Hey Edvin, I think I understand your thoughts but not sure. Here are mine. I like to use the full harmonica from hole 1 - hole 10. A G-Key harp is the lowest I can go and still control the low end bends of the harmonica, and A-harp would be the highest I'd like to go without getting too screechy at the top. At most I can get up to a C key, I think, but then the high-end gets too sharp for my taste, and difficult to control those bends. I guess I like the lower-keyed harmonicas. G, Ab, and A are my favorite ranges. Db, for example, is too high for me. I wanted to get all keys with my favorite keyed harps, and the overlapping of the G and A works to my advantage because it gives me different ways to play some popular keys. (not all keys are used equally!)EdvinW wrote: ↑Wed Jan 02, 2019 3:10 pmThere is one thing that puzzles me though: Why don't you set them up to play diatonically in ALL keys? The G-harp and the A-harp overlap, in that both are capable of playing in keys G and D, while none of the three are capable of playing in keys B or Bb. If you would instead use, for instance, ED-tuned harps in G, Db and B, you would be able to play not only pentatonic scales in all keys, but full major and minor scales, and even some more exotic scales in some keys.
Diatonic Scales: With the G Harp, I can technically play full diatonic scales: G, D, A and C. But in reality I only really use diatonic scales C and G and don't practice the others. With the A harp: A, E, B and D. With an Ab: Ab, Eb, Bb and Db.
Pentatonic Scales: These are the scales I mainly practice and use for jamming: G Harp gives me: G, D, A, C, and F(and the relative minors). A-Harp gives me: A, E, B, D and G (and the relative minors). Ab gives me: Ab, Eb, Bb, Db, and Gb (and the relative minors). So basically with the G, Ab and A harps, I get all 12 keys (or technically 24 if you count minor keys) with the 3 harps.
I actually don't understand positions too well and think in terms of Keys. I also designed something called the SLOT SYSTEM which is way more intuitive for me than using the POSITION system everyone uses - but that would require a whole post in itself and I don't think others would be that interested in it. Briefly, on a C harp, SLOT 1 is Cmaj/Amin, SLOT 2 is DMaj/Bmin, SLOT 3 is AMaj/F#Min, SLOT 12 is FMaj,Dmin, SLOT 11 is BbMaj, GMin, etc. The idea is that when I say SLOT 2 on a C harp, I mean the pattern for GMaj/EMin because they both share the same pattern but with different root notes. It just is much easier to think like this for me rather than positions.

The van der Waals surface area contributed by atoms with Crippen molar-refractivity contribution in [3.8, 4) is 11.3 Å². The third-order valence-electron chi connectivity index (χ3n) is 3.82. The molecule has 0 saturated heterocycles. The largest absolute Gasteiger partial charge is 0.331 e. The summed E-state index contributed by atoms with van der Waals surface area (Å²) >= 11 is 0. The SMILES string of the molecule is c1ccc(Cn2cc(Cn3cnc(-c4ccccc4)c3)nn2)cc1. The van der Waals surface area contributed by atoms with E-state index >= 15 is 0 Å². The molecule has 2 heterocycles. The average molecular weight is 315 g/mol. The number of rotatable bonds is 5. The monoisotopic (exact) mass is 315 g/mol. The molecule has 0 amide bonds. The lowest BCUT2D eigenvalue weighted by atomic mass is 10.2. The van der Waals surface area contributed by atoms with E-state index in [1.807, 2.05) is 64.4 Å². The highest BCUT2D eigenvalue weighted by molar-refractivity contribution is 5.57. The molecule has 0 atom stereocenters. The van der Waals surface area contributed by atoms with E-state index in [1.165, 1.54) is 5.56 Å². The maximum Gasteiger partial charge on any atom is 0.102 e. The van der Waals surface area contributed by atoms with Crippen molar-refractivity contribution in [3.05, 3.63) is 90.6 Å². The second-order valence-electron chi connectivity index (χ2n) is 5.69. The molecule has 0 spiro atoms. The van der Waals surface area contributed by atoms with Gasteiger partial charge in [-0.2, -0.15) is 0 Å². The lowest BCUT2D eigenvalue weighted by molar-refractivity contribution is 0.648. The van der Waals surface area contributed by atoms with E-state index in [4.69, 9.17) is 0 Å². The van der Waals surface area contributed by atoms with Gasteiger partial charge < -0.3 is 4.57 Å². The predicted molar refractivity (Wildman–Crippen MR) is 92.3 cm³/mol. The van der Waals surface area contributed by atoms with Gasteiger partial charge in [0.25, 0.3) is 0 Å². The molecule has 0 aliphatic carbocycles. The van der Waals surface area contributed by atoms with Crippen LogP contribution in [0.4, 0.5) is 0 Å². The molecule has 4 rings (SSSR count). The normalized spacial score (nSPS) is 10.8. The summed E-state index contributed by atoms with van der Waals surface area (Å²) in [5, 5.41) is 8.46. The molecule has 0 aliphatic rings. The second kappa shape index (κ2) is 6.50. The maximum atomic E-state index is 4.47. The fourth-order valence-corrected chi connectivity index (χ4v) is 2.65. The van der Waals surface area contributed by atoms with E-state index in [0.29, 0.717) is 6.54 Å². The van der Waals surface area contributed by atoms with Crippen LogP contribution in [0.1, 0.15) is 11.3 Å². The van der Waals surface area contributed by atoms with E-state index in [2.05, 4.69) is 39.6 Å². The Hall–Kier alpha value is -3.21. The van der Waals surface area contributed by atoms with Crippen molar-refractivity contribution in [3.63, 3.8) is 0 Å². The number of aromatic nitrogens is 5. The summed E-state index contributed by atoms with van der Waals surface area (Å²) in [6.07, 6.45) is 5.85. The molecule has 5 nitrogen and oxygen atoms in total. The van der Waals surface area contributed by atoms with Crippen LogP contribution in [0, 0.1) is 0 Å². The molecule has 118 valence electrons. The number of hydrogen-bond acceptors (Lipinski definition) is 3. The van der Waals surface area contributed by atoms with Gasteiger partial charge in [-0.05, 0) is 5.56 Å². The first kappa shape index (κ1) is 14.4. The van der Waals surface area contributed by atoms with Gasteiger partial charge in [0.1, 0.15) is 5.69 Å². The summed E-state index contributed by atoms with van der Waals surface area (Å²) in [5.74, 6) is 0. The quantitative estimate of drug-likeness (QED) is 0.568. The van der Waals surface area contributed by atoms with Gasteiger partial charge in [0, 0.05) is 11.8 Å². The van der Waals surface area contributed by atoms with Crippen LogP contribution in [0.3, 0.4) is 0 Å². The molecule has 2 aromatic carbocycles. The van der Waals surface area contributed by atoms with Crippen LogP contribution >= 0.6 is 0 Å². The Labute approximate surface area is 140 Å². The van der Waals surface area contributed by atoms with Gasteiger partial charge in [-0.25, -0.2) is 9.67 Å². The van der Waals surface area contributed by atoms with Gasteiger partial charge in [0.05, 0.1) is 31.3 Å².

Yes, I can play 10 different positions (5 Maj, 5 Min) on each harp by using 5 patterns. 2 of the 5 patterns require no bends, 2 of the 5 pattern require 1 bend per octave, the final pattern requires 2 bends per octave. (Add one more bend per octave for blues scale for SLOT 2, 3 and 11). I am sorry if this sounds really confusing!! But one thing I'd like to say is that I love bends. I don't want too many, but a few bends in my jams gives the harmonic a bit of a saxophone sound that I like. Playing with no bends sounds a little to clinical for my taste.EdvinW wrote: ↑Wed Jan 02, 2019 3:10 pmAnother thing that crosses my mind is that most of the points you make in favour for the ED hold for other tunings as well. To keep ALL the advantages you want, without a doubt the ED is a good choice, but as I'm myself not that a skilled bender I can't help but think how I would solve the problem of playing in all keys with at most three harps. The following is thus not to be taken as criticism to your approach, but rather as an account of some personal thoughts that your post gave rise to.
This is where our preference is different. I can get all 12 keys with 3 harmonicas with other tunings, like powerbender. But I do like having 3 Octaves available, and having a few bends don't bother me. I could get all 12 keys with one 10-hole harp, and keep 3 octaves if I used augmented - but that gets to be too much bending to get commonly used notes and doesn't have some of the other nice things that I like with ED. For me, ED is the right balance of things that I want in a tuning. It's not for everyone though. I love it that different people are using different tunings. It make for even more uniqueness between different Harmonica players!EdvinW wrote: ↑Wed Jan 02, 2019 3:10 pmI have recently started to experiment with repeating variations of the following pattern, found for instance in the PowerChromatic:The above tuning can be played in C, G, D and A (and their respective parallel minor keys) using 1, 0, 1 and 2 bends, respectively. This covers a third of the circle of fifths, so if we accompany the above tuning with harps that use
Code: Select all
c e g a d f# a band
Code: Select all
e g# b c# f# a# c# d#We can now play in any key with at most 2 bends per octave:
Code: Select all
db f ab bb eb g bb c
Keys A, Db and F require 2 bends.
Keys C, D, E, F#, Ab and Bb require.
Keys G, B and Eb get by without any bends at all!
(of course we could choose another partition of the circle of fifths if we are not happy with which keys are the most comfortable.)
Also, none of the keys would have their root note as a bent note, which I with my limited bending skills would be troubled by.
One drawback with doing it this way would be that the range on any one harp would go down from over three octaves to two octaves and a fourth. This could be important for some people, but I'm personally not that bothered by it.